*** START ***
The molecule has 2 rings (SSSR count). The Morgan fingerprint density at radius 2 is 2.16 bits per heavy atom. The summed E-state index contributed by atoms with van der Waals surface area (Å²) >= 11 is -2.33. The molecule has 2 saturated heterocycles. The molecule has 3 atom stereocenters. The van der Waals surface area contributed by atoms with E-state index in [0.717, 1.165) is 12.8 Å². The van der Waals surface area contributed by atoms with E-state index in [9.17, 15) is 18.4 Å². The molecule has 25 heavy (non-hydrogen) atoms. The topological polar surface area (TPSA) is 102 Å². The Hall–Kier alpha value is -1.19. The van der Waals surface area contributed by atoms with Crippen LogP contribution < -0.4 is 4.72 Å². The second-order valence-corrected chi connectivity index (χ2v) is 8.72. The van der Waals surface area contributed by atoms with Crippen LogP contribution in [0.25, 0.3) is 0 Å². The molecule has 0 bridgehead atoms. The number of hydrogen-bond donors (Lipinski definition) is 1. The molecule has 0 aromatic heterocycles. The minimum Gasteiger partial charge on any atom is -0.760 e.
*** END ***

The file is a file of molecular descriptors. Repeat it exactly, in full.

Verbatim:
The molecule has 2 rings (SSSR count). The Morgan fingerprint density at radius 2 is 2.16 bits per heavy atom. The summed E-state index contributed by atoms with van der Waals surface area (Å²) >= 11 is -2.33. The molecule has 2 saturated heterocycles. The molecule has 3 atom stereocenters. The van der Waals surface area contributed by atoms with E-state index in [0.717, 1.165) is 12.8 Å². The van der Waals surface area contributed by atoms with E-state index in [9.17, 15) is 18.4 Å². The molecule has 25 heavy (non-hydrogen) atoms. The topological polar surface area (TPSA) is 102 Å². The Hall–Kier alpha value is -1.19. The van der Waals surface area contributed by atoms with Crippen LogP contribution < -0.4 is 4.72 Å². The second-order valence-corrected chi connectivity index (χ2v) is 8.72. The van der Waals surface area contributed by atoms with Crippen LogP contribution in [0.25, 0.3) is 0 Å². The molecule has 0 bridgehead atoms. The number of hydrogen-bond donors (Lipinski definition) is 1. The molecule has 0 aromatic heterocycles. The minimum Gasteiger partial charge on any atom is -0.760 e.